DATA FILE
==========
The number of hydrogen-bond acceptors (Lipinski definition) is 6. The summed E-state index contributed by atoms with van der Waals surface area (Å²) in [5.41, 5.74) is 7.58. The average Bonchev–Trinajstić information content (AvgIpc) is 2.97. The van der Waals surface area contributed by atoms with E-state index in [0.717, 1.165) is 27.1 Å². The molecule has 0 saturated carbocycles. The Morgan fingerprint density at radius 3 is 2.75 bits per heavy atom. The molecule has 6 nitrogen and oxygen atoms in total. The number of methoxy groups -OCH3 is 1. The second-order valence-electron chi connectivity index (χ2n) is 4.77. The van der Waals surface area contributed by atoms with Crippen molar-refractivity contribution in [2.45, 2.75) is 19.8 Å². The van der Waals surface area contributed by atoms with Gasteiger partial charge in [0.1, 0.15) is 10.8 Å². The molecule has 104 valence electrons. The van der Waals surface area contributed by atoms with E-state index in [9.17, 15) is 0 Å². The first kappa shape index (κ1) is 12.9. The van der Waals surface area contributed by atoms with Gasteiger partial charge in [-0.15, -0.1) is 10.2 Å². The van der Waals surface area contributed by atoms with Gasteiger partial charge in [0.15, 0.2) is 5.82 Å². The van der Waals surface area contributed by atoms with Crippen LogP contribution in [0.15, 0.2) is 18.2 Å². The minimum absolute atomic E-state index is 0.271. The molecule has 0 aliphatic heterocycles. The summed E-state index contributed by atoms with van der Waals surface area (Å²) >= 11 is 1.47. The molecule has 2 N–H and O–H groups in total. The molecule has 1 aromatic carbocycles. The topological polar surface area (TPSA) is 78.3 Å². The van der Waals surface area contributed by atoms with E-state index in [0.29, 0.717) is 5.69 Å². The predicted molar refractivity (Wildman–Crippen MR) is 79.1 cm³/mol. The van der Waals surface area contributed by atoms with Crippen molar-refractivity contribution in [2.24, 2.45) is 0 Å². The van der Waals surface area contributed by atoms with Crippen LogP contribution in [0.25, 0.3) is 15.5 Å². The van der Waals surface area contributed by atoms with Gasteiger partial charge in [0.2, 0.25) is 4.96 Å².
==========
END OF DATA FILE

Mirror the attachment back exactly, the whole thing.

The number of hydrogen-bond acceptors (Lipinski definition) is 6. The summed E-state index contributed by atoms with van der Waals surface area (Å²) in [5.41, 5.74) is 7.58. The average Bonchev–Trinajstić information content (AvgIpc) is 2.97. The van der Waals surface area contributed by atoms with E-state index in [0.717, 1.165) is 27.1 Å². The molecule has 0 saturated carbocycles. The Morgan fingerprint density at radius 3 is 2.75 bits per heavy atom. The molecule has 6 nitrogen and oxygen atoms in total. The number of methoxy groups -OCH3 is 1. The second-order valence-electron chi connectivity index (χ2n) is 4.77. The van der Waals surface area contributed by atoms with Crippen molar-refractivity contribution in [2.45, 2.75) is 19.8 Å². The van der Waals surface area contributed by atoms with Gasteiger partial charge in [0.1, 0.15) is 10.8 Å². The molecule has 104 valence electrons. The van der Waals surface area contributed by atoms with E-state index in [9.17, 15) is 0 Å². The first kappa shape index (κ1) is 12.9. The van der Waals surface area contributed by atoms with Gasteiger partial charge in [-0.15, -0.1) is 10.2 Å². The van der Waals surface area contributed by atoms with Gasteiger partial charge in [0.15, 0.2) is 5.82 Å². The van der Waals surface area contributed by atoms with Crippen LogP contribution in [0.15, 0.2) is 18.2 Å². The minimum absolute atomic E-state index is 0.271. The molecule has 0 aliphatic heterocycles. The summed E-state index contributed by atoms with van der Waals surface area (Å²) >= 11 is 1.47. The molecule has 2 N–H and O–H groups in total. The molecule has 1 aromatic carbocycles. The topological polar surface area (TPSA) is 78.3 Å². The van der Waals surface area contributed by atoms with E-state index in [0.29, 0.717) is 5.69 Å². The predicted molar refractivity (Wildman–Crippen MR) is 79.1 cm³/mol. The van der Waals surface area contributed by atoms with Crippen molar-refractivity contribution in [2.24, 2.45) is 0 Å². The van der Waals surface area contributed by atoms with Crippen LogP contribution in [0.25, 0.3) is 15.5 Å². The van der Waals surface area contributed by atoms with Gasteiger partial charge in [0.2, 0.25) is 4.96 Å².